Armed Forces Rally Team

Armed Forces Rally Team

vice Report

prior to their going back out again.

As an Intelligence Analyst I found

this rather taxing so I let the REMEs

lead the way while I helped with

re-fuelling and cleaning. This work

ethic was fine until a few Land

Rovers came in with minor damage

and there weren’t enough REMEs

to cope. I was given a spanner

and told to remove the rear shock

absorber. I set to work hoping it

would look something like a mini’s

shock absorber (which I am slightly

more familiar with); luckily it

did, albeit somewhat larger,

and I am pleased to report

that I was able to remove

and help replace it in quite a

respectable time.

The next day the rally

moved further inland which

meant driving cross-country

to the service area, which

was easier said than done

as Icelandic roads are no

more than well-travelled

paths across the lava fl ow.

During a particularly

bumpy section I managed

to rupture one of the

benzene fuel cans (for the

team Subaru), which

gave the Land Rover

a particularly toxic

and unpleasant smell.

The service area was

overlooked by Hekla

Mountain, over which

the stages ran, and which

is surrounded by ancient

lava. The scenery was

truly breathtaking and I

found it a pleasure to be

working in such beautiful


The RAF crews, which

included Flt Lt Steve

Partridge, Sgt Jim Eaton

and MACr Flo Shouls, were

doing well and had suffered no major problems. On the last day of

the rally we drove very early in the morning, in convoy, to a place

near a lake. It was a freezing cold so I spent the majority of it

curled up in the back of the Land Rover, only coming out to service

the vehicles. In the afternoon we

were back in Reykjavik for the fi nal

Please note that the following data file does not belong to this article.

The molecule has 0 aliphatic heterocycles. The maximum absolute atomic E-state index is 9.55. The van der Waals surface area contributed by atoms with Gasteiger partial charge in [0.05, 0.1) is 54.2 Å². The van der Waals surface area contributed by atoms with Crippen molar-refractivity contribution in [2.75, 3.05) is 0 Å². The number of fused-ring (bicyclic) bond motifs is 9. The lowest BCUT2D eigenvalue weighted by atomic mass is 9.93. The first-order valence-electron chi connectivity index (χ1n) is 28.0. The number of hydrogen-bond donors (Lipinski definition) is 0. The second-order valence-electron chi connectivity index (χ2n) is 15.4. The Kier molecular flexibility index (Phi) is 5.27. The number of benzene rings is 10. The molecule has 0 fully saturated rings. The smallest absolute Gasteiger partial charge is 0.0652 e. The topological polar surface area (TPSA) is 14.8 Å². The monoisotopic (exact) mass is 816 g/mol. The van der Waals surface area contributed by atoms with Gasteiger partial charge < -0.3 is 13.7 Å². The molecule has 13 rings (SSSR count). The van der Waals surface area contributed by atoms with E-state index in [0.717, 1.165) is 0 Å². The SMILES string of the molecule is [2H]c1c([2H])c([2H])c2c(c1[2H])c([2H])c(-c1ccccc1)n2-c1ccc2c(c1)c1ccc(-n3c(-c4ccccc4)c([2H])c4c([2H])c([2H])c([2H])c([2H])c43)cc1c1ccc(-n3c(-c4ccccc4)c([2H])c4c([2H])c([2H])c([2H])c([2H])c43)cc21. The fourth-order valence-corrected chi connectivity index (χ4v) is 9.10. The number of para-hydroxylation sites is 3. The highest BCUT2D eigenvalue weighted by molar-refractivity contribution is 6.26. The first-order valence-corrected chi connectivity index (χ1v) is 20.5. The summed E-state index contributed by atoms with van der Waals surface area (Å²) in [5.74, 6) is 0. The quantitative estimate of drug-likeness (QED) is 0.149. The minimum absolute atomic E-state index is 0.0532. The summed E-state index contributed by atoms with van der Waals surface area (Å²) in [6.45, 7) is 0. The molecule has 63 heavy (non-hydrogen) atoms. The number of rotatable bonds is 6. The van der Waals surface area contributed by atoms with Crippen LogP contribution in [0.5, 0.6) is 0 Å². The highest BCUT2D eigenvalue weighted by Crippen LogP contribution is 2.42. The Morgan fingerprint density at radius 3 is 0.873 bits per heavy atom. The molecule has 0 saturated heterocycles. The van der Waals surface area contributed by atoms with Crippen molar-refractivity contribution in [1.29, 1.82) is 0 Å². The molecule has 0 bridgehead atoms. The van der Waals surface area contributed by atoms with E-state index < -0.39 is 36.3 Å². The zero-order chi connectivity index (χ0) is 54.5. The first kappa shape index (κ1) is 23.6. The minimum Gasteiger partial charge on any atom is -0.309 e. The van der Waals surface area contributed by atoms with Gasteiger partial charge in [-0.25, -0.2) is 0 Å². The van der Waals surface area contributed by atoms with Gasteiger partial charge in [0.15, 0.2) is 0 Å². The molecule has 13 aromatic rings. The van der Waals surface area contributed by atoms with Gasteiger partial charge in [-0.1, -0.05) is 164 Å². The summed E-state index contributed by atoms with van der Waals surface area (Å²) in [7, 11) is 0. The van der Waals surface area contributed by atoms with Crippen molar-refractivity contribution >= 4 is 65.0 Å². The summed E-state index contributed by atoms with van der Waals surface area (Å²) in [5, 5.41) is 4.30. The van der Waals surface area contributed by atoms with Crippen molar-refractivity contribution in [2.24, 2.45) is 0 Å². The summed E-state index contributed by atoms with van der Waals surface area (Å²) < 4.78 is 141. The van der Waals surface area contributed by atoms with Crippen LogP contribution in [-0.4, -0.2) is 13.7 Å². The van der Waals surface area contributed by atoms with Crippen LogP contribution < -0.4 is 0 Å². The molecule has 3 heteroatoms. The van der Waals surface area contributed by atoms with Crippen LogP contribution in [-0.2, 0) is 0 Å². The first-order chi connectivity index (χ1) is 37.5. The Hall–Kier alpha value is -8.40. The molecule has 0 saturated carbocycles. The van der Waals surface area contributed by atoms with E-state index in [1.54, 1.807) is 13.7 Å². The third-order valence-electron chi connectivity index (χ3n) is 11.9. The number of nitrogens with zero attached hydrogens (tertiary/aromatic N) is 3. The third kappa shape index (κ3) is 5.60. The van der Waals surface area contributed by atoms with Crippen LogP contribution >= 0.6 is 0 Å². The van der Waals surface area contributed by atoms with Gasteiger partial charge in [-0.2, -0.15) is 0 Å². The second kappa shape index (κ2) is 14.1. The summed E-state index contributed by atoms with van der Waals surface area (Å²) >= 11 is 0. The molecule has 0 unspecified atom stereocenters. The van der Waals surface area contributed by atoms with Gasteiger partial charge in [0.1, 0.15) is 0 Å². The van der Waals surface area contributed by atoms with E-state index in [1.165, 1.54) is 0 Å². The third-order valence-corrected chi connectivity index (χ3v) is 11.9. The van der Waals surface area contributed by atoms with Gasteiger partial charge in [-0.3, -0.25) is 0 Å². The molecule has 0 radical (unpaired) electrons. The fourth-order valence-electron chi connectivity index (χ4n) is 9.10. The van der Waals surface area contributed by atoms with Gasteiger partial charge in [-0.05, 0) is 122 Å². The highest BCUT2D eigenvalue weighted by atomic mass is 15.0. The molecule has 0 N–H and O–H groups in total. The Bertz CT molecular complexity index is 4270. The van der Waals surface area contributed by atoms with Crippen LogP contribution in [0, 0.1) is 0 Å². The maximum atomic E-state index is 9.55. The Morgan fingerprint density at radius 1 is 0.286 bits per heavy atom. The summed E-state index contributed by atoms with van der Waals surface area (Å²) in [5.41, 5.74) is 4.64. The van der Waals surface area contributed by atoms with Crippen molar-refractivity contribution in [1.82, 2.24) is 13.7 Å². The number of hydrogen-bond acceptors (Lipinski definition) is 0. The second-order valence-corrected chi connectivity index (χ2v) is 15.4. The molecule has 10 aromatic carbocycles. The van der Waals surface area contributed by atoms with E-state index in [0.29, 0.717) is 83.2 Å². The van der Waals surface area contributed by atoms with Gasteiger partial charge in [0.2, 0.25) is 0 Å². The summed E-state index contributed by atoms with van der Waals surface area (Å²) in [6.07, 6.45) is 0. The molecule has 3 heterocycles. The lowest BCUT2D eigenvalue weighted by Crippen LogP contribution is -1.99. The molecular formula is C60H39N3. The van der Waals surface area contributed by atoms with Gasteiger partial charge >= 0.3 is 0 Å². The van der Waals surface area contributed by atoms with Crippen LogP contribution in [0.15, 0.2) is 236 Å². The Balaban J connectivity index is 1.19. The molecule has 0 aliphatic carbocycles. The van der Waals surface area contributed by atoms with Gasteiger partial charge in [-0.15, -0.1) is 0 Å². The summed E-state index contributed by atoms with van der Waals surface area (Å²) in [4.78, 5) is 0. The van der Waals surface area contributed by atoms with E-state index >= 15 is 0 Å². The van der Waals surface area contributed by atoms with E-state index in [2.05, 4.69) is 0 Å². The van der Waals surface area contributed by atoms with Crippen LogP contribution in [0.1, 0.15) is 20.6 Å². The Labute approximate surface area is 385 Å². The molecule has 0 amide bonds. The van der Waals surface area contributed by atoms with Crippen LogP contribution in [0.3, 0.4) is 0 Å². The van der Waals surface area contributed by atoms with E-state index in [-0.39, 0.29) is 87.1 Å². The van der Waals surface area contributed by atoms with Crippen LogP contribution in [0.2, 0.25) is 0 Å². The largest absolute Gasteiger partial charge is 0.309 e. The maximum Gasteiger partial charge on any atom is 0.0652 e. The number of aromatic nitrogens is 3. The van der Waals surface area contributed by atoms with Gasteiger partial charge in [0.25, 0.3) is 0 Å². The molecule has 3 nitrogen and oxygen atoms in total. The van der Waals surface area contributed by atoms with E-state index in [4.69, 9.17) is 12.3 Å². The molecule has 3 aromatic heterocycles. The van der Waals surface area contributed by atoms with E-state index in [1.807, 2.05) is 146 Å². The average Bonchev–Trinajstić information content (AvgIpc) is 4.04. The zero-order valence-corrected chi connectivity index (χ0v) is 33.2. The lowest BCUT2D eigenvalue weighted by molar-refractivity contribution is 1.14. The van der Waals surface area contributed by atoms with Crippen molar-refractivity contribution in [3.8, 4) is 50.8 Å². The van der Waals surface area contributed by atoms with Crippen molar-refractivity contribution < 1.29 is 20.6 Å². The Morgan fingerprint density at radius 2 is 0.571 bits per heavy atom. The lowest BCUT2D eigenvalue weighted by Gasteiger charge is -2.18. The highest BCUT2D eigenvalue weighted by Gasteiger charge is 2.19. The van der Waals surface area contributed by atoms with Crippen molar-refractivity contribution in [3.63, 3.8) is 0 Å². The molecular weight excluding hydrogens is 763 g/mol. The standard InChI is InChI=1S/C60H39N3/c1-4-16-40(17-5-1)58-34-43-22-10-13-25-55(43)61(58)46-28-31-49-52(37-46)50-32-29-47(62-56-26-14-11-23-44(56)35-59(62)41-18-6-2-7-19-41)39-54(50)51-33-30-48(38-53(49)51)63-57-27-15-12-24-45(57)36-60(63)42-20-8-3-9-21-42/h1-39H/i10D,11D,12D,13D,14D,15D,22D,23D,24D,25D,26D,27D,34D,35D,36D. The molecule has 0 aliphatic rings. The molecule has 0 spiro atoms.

service followed by an evening

of prize-giving and fi reworks. The

crews picked up some prizes and

we all received a nice glass to take

with us as a memento.

On the fi nal day the team took

a well-earned rest. We visited the

Blue Lagoon, a geothermal bathing

spa situated in the middle of a lava

fl ow on the South West peninsula

of the island. The water is actually

the outflow from a geothermic

PowerStation. This sounds bad but

the water is actually very clean and

incredibly hot (like kettle water)! Around

the pool are boxes which contain a

natural exfoliating silica mud which is

applied to the skin (it stings a bit) and left

there for a few minutes. After washing it

off your face it feels as though it’s been

scrubbed with scotch bright but in a

painless kind of way if that’s possible!

This mud also covers the bottom of

the pool but a brief examination of the

stuff revealed more human hair than

I care to write about; needless to say

we had great fun getting people to rub

that into their faces and then actually

looking at what it was.

Although the pace of life during the rally was exhausting, the

team had a superb time and I gained experience unparallelled by

anything so far. I hope to continue to help as a member of the

team and even return to Iceland next year.

Dudley Walker


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